We have reopened! We are open our normal business hours 8am - midnight!
338 Newbury Street Boston, MA 02115 Open 8am-midnight 7 days a week 617-267-8688 Get our Newsletter!
About WNBA: Since its founding in 1954, the Boston Chapter of the Women’s National Book Association has worked to bring together women and men from all different segments of the book world – publishing professionals, reading groups, writers, academics, and anyone else who loves books – by providing a range of events that aim to educate, entertain, and inspire. The WNBA-Boston also seeks to promote equality in the world of arts and letters by helping mentor young women interested in writing and publishing and by raising awareness of the professional challenges still extant for women striving to enter the business of books.
About the Books:
Budapest: gorgeous city of secrets, with ties to a shadowy, bloody past. It is to this enigmatic European capital that a young American couple, Annie and Will, move from Boston with their infant son shortly after the fall of the Communist regime. For Annie, it is an effort to escape the ghosts that haunt her past, and Will wants simply to seize the chance to build a new future for his family.
Eight months after their move, their efforts to assimilate are thrown into turmoil when they receive a message from friends in the US asking that they check up on an elderly man, a fiercely independent Jewish American WWII veteran who helped free Hungarian Jews from a Nazi prison camp. They soon learn that the man, Edward Weiss, has come to Hungary to exact revenge on someone he is convinced seduced, married, and then murdered his daughter.
Annie, unable to resist anyone’s call for help, recklessly joins in the old man’s plan to track down his former son-in-law and confront him, while Will, pragmatic and cautious by nature, insists they have nothing to do with Weiss and his vendetta. What Annie does not anticipate is that in helping Edward she will become enmeshed in a dark and deadly conflict that will end in tragedy and a stunning loss of innocence.
Their stories open in 1930s India, where Elsie lives with her authoritarian missionary husband and their children. Returning to the American Midwest as a teenager, Kathryn feels alienated and restless. When she loses her mother prematurely to a stroke, she escapes to Oregon for a fresh start. Disappointed that her education was cut short by her father, and dreaming of becoming a writer, she supports herself as a waitress in wartime America, dating soldiers, then meeting and marrying Finnish-American Carl. A construction worker sixteen years her senior, he is an unlikely match, though appealing in his care-free ways and stark difference from her Mennonite past. But Kathryn ends up feeling trapped in the marriage, her ambitions thwarted. Samantha, who’s grown up in the atmosphere of her mother’s discontent, follows her own career to teach at a university in faraway Boston, where she maintains a happy family of her own.
When Kathryn starts to fail, Samantha moves her mother near her to care for, and then to watch over her deathbed, where “something in the room―the spell, the cord knitting them together―is cut. Or no, that can’t be right, either.” Ultraviolet is a lyrical novel of great emotional depth. Suzanne Matson recognizes both the drama that is within every existence and the strengths and fragilities of our relationships with others. She shines a brilliant light on the complexities of marriage, motherhood, aging, and the end of life.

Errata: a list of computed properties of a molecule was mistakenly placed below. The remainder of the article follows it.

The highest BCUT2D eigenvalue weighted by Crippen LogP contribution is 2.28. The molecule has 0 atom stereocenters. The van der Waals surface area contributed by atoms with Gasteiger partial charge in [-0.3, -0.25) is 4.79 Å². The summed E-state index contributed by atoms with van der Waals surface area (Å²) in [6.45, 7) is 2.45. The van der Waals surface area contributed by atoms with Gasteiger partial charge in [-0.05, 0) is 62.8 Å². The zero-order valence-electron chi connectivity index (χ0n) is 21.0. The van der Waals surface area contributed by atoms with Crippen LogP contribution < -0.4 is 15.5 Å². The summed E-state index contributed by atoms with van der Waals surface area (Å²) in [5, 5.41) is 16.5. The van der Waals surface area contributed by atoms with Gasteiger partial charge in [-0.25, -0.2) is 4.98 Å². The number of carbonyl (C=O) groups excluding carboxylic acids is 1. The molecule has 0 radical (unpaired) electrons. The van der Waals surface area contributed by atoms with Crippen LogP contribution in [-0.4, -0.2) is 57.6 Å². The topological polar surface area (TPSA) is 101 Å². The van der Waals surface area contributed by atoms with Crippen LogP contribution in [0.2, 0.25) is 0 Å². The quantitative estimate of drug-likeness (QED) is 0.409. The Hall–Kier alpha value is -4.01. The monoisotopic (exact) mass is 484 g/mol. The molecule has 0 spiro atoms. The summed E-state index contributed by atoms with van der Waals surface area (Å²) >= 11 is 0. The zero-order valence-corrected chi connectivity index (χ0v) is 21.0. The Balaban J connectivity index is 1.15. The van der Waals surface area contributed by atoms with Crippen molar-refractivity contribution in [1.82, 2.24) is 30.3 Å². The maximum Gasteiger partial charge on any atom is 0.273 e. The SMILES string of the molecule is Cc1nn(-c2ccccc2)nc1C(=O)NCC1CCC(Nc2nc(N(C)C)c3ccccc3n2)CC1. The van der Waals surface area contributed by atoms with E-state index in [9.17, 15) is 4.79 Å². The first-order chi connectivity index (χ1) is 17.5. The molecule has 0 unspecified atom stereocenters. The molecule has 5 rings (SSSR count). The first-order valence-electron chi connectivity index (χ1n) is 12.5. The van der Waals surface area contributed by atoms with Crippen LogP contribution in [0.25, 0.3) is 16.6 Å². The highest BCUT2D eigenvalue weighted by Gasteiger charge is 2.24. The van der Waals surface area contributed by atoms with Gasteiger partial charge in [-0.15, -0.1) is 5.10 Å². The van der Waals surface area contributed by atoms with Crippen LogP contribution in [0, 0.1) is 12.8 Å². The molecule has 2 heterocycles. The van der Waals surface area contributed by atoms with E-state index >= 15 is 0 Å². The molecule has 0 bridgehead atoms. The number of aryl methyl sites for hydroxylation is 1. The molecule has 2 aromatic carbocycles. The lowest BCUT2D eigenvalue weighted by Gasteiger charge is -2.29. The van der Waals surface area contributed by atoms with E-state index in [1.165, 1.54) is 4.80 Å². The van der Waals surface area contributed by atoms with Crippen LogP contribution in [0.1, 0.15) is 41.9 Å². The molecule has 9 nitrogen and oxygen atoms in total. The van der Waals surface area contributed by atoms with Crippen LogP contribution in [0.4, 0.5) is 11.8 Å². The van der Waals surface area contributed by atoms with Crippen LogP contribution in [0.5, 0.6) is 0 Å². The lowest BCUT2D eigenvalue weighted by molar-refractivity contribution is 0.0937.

Five people, each with a different idealistic bent, converge in an impoverished Colorado town in the heart of the Rockies. Caleb Silver is the charismatic founder of Llamalo, a back-to-the-land summer camp in the high desert. Don Talc and his son Donnie are rachers who believe Caleb conspired to steal their land. David Cohen is a high school student who becomes a follower of Caleb and turns Llamalo into his personal religion. And Rebecca Silver is the devoted daughter of 1960s radicals, innocent in matters of sex, scornful of David's passion. By year's end, all of these converging lives will change forever.
About the authors:
Jessica Keener is the author of the bestselling novel Night Swim and a collection of award-winning short stories, Women in Bed. Her work has appeared in O, the Oprah Magazine, Redbook, the Boston Globe, Agni, and others. She has taught English literature and writing at Brown University, Boston University, the University of Miami, and GrubStreet. She lives in Brookline, Mass. Learn more at www.jessicakeener.com.
SUZANNE MATSON was born in Portland, Oregon, and studied at Portland State University and the University of Washington. Her first novel, The Hunger Moon, was a Barnes & Noble Discover Great New Writers pick. Her third, The Tree-Sitter, was short-listed for the PEN New England/L. L. Winship Award. She has published two poetry collections with Alice James Books, teaches at Boston College, and lives in Newton, Massachusetts.
Heather Abel was raised in Santa Monica, California. She attended Swarthmore College and subsequently worked as a reporter and editor for political newspapers. Her essays have been published in the New York Times, the Los Angeles Times, Slate, and elsewhere. She received her MFA in fiction from the New School, where she later taught creative nonfiction writing. She lives in Northampton, Massachusetts, with her husband and two daughters.